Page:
The California Supreme Court recently ruled on one of the most hotly anticipated California Supreme Court rulings in recent employment law history. On April 12, 2012, the Court issued its decision in Brinker v. Superior Court, a case that had the potential to redefine employment law cases, particularly class actions, based on meal periods and rest breaks. While defense counsel has touted the decision as a “victory for employers”, plaintiffs counsel have also applauded the detailed guidance that the Court offered in its opinion, making it clearer to determine when a violation of law has occurred.
The Brinker decision has been touted by employers as establishing that although employers must provide certain specified meal periods and rest breaks, employers are not required to ensure employees do not work through those breaks. In other words, the employer does not have to police the workplace to make sure employees are eating their lunch after being allowed to do so. However, the Court did state the employer has to “relieve the employees of duty and “relinquish control over their activities”. Moreover, the employer “must not undermine a formal policy of providing meal breaks by pressuring employees to perform their duties in ways that omit breaks.”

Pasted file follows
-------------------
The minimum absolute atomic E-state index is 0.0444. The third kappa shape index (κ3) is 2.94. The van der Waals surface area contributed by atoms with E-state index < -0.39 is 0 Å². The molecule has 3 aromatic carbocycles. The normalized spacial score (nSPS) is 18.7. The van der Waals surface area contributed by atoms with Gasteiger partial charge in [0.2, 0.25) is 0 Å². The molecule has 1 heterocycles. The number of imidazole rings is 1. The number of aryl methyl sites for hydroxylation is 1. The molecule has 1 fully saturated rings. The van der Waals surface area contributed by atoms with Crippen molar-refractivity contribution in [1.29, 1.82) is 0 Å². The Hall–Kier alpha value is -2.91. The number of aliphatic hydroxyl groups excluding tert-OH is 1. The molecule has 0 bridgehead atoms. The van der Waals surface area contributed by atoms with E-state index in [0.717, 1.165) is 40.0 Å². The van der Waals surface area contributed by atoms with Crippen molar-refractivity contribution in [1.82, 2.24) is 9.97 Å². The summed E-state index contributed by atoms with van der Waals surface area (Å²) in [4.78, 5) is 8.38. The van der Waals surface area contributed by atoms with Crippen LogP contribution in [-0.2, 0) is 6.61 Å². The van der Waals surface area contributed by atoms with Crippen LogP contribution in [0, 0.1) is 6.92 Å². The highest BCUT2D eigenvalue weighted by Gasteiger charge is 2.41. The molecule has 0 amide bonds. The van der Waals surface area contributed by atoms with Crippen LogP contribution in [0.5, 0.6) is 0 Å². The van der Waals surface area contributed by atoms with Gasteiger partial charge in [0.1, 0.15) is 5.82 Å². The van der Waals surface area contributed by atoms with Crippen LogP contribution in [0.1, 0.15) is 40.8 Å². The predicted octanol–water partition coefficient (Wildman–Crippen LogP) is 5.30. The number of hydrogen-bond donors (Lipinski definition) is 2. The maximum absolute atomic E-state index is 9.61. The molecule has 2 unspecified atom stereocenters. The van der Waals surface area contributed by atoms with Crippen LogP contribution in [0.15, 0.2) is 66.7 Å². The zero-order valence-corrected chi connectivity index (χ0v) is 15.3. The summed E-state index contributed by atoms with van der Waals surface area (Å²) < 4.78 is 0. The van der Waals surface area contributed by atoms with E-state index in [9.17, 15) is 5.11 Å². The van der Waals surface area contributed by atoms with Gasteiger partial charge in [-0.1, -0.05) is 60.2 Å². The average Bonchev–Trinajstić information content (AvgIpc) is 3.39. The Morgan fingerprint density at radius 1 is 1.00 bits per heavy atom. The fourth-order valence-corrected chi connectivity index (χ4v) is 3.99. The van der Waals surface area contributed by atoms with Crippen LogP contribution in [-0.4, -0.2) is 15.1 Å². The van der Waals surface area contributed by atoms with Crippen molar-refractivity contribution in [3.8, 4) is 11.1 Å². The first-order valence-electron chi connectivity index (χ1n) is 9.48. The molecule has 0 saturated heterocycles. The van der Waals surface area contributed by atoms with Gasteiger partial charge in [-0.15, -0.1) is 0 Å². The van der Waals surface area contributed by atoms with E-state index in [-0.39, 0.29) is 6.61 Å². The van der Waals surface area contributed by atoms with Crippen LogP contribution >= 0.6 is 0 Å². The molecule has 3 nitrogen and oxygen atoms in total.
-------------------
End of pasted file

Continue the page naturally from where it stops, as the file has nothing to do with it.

Arguably one of the biggest disputes concerning the issue of meal periods prior to the Brinker ruling related to the calculation of the “five hour rule”. The rule refers to Labor Code section 512, which states that employers “may not employ an employee for a work period of more than five hours per day without providing the employee with a meal period of not less than 30 minutes…” Plaintiffs have long contended that the five hours was calculated on a “rolling” basis—meaning an employee who took a thirty minute meal period within the first five hours of work started the five hour clock rolling again, potentially entitling the employee to two thirty minute meal periods within a single 8 ½ hour shift. The Court clarified this dispute by laying out bright-line guidelines for meal periods:
Similarly, prior to Brinker there had been confusion over how to calculate the ten minute paid rest breaks that employers are required to give employees. Again, the Supreme Court provided bright-line guidance:
These bright-line rules allow employers to craft detailed and lawful meal period and rest break policies, which in turn should help insulate employers from exposure to these types of claims by employees. However, employers must also remember that although they are not required to ensure that employees do not work during these break and rest periods, employers must not do anything that actually, or seemingly, impedes the employees’ ability to take these uninterrupted break and rest periods. Managers or supervisors should be formally instructed not to force or coerce employees to work through meal periods. In other words, paying “lip-service” to the policies is bound to result in a violation of the law.